Featured: Roadster Revelry: Saying Goodbye To Winter With An AC Ace

Roadster Revelry: Saying Goodbye To Winter With An AC Ace

By Will_Broadhead
March 10, 2021
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Photography by Will Broadhead

We’ve a bit of a perverse relationship with the weather here in England, we complain about it endlessly, and can’t stop talking about it. We aren’t fans of the cold, yet at the merest hint of some sunshine we descend en masse to our gardens to light the BBQ, or head to the beach and sunbath in weather that would put penguins off. Yeah, we are very strange, so it shouldn’t have surprised me in the least that in the midst of a tiny bit of February sunshine I got a call from my buddy Ben at the Classic Motor Hub asking if I fancied checking out a unique AC Ace; because what everybody needs to do in the British winter is spend a day in a roadster.

Actually, to be fair, it was the mercury pushing into the teens that had put these plans into action, but on the day of the shoot the red of the thermometer had retreated into itself again and sunshine had been replaced by mist and clouds. But no matter, just wrap up warm right? As the great explorer Sir Ranulph Fiennes said, “There’s no bad weather, just inappropriate clothing.” Mind you, that’s coming from a man that lost the tips of his fingers to frostbite.

Clad in woolens and unperturbed, we pressed on with our enthusiasm increasing the benefit of our knitwear tenfold. It’s been a long winter not photographing cars, so to be out doing my job again was a thrill and a privilege, a bit of nippiness wasn’t going to ruin it.

This car itself is something I’d love a chance to drive in just about any weather anyway. And this isn’t just any old Ace, but the only one fitted with a 2.2-liter 110 Bristol engine straight out of the factory. Yes, 463 left the Thames Ditton production line with a Bristol straight-six under the bonnet, but this is the only one that featured the superior Type 110 power plant, whilst the rest had the Type 100, which had slightly less displacement at 2.0 liters. Those were down on power and torque, although they did have more about them than the first Aces that relied on AC’s own six-pot until Ken Rudd fitted a Bristol engine to his and helped AC see the light.

It feels fresh and spritely, and like all cars of this ilk, it responds well to being leaned on, but not hammered, with the overdrive cutting in nicely once you’re on the pace, making the lazy, meandering Cotswold roads a delight to just cruise down. In period this was of course a dual-purpose machine; it could be driven on the roads during the week and raced on weekends, a defining characteristic of the popular sports cars of the time. This was illustrated wholeheartedly when an Ace driven by Ted Whiteaway and Jack Turner finished seventh overall in the 1959 edition of the 24 Hours of Le Mans, winning the two-liter GT class in the process for Ken Rudd’s team. The car had been driven to La Sarthe, and after its victory it was driven back home, too.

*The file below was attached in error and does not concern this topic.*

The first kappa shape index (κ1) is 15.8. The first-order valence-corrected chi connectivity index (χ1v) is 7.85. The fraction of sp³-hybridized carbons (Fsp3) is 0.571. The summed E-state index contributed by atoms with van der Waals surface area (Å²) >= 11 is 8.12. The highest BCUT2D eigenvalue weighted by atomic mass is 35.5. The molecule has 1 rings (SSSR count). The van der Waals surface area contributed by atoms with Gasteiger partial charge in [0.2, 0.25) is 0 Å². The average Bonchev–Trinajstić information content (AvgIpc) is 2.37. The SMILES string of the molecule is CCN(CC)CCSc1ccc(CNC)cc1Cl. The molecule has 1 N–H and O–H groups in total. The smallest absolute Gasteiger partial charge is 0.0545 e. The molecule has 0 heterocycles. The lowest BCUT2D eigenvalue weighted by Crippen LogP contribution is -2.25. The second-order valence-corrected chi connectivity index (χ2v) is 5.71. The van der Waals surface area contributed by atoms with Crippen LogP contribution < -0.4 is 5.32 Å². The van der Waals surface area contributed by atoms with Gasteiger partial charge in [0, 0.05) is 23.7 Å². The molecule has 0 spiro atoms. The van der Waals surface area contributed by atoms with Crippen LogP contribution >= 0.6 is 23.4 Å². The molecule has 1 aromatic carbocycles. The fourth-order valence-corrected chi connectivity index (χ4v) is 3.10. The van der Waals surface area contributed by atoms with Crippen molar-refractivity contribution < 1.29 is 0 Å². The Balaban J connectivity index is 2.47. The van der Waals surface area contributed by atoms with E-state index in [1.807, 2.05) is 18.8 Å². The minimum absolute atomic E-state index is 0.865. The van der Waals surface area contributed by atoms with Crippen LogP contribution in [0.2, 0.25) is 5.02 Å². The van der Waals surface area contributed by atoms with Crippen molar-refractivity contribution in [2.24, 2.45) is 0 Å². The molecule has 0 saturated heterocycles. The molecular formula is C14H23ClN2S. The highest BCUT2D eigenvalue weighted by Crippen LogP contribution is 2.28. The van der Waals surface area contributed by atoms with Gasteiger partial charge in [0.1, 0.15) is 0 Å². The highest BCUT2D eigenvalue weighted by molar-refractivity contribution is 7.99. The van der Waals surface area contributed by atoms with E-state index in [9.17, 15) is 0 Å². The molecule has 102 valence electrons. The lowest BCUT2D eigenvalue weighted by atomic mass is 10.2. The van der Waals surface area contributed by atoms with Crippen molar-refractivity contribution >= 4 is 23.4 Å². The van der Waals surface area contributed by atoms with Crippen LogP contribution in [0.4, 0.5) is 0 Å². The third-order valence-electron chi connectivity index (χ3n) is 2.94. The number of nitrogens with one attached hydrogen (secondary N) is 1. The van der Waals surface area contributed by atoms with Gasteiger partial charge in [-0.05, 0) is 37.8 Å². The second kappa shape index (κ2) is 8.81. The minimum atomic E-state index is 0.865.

Our car, chassis BE1096 might not have the racing pedigree of the Le Mans winner, but it does have that bigger heart and breathing through triple carbs it sounds and feels every inch a competent ’50s sports car. It looks the part as well, with the timeless styling still turning heads—and that instantly recognizable grill lends more than a little nod to Ferrari’s own Le Mans winning 166 MM. Ferrari himself would have approved of the more powerful engine fitted to this example I’m sure, although as the evolution of the Ace continued into the early ’60s I daresay he was less than happy with the eventual result!

That decade changed the trajectory of the Ace forever. Bristol stopped producing their six-cylinder engine when they built their 407 model in 1961. The straight-six was by now pretty dated—based as it was on a pre-war BMW design—and Bristol opted for the much bigger 5.2-liter Chrysler V8, and AC, again at the behest of Ken Rudd, opted to fit a 2.6 liter Ford Zephyr engine, although only 37 of these were built and the Ace came to the end of its ten-year lifespan in 1963. However, it wasn’t just Rudd that had opinions on fitting Ford engines into the Ace, as some Texan fella named Carroll had also been onto AC about building an Ace with a Ford V8, a path that would eventually seal AC’s position in motoring history forever.

Back to BE1096 though, and the history of this particular car shows that it was dismantled for 20 years or so, before being rebuilt in 2012 to its current state, thankfully with the original engine still intact. It is a driver’s car in the best tradition of AC machines, and although it could be expected that an engine that was a touch long in the tooth by the end of the ’50s might let the car down, it only serves to highlight the capability of the chassis. Its direct lineage to its more famous relative is there to be seen in its lines, albeit easier to spot in the earlier Cobras, and in many ways, it is easier on the eye than the enhanced haunches that would appear as that particular machine went through its own evolution.

Cobra aside, this uniquely powered Ace is an important part of the AC story, and still stands up on its own as a fabulous sports roadster of its period, a proper GT car and, perhaps most importantly on a freezing February day, a tremendous bit of fun. I hadn’t realized just how much I’d missed larking (sorry, read that as working) about in motor cars over the winter, and current events have only served to reinforce the importance of not taking these things for granted. I suppose the spell of a barren winter could have been broken by any car, but in this case it just happened to be this little AC, and it was—excuse the pun—ace.

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